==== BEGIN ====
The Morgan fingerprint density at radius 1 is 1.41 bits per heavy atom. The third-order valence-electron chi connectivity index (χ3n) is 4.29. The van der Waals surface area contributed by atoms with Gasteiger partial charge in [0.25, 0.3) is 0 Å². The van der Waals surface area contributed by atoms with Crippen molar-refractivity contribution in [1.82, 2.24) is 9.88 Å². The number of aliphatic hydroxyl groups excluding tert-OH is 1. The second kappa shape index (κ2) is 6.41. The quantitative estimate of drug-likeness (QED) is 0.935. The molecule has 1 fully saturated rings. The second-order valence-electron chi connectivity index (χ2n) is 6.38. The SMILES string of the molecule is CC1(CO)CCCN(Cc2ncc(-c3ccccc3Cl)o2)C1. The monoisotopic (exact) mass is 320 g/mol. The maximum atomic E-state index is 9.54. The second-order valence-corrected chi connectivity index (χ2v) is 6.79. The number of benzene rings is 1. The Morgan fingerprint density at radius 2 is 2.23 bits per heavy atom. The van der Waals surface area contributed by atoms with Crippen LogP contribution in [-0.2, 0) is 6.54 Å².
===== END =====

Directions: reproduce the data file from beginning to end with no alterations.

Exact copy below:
The Morgan fingerprint density at radius 1 is 1.41 bits per heavy atom. The third-order valence-electron chi connectivity index (χ3n) is 4.29. The van der Waals surface area contributed by atoms with Gasteiger partial charge in [0.25, 0.3) is 0 Å². The van der Waals surface area contributed by atoms with Crippen molar-refractivity contribution in [1.82, 2.24) is 9.88 Å². The number of aliphatic hydroxyl groups excluding tert-OH is 1. The second kappa shape index (κ2) is 6.41. The quantitative estimate of drug-likeness (QED) is 0.935. The molecule has 1 fully saturated rings. The second-order valence-electron chi connectivity index (χ2n) is 6.38. The SMILES string of the molecule is CC1(CO)CCCN(Cc2ncc(-c3ccccc3Cl)o2)C1. The monoisotopic (exact) mass is 320 g/mol. The maximum atomic E-state index is 9.54. The second-order valence-corrected chi connectivity index (χ2v) is 6.79. The number of benzene rings is 1. The Morgan fingerprint density at radius 2 is 2.23 bits per heavy atom. The van der Waals surface area contributed by atoms with Crippen LogP contribution in [-0.2, 0) is 6.54 Å².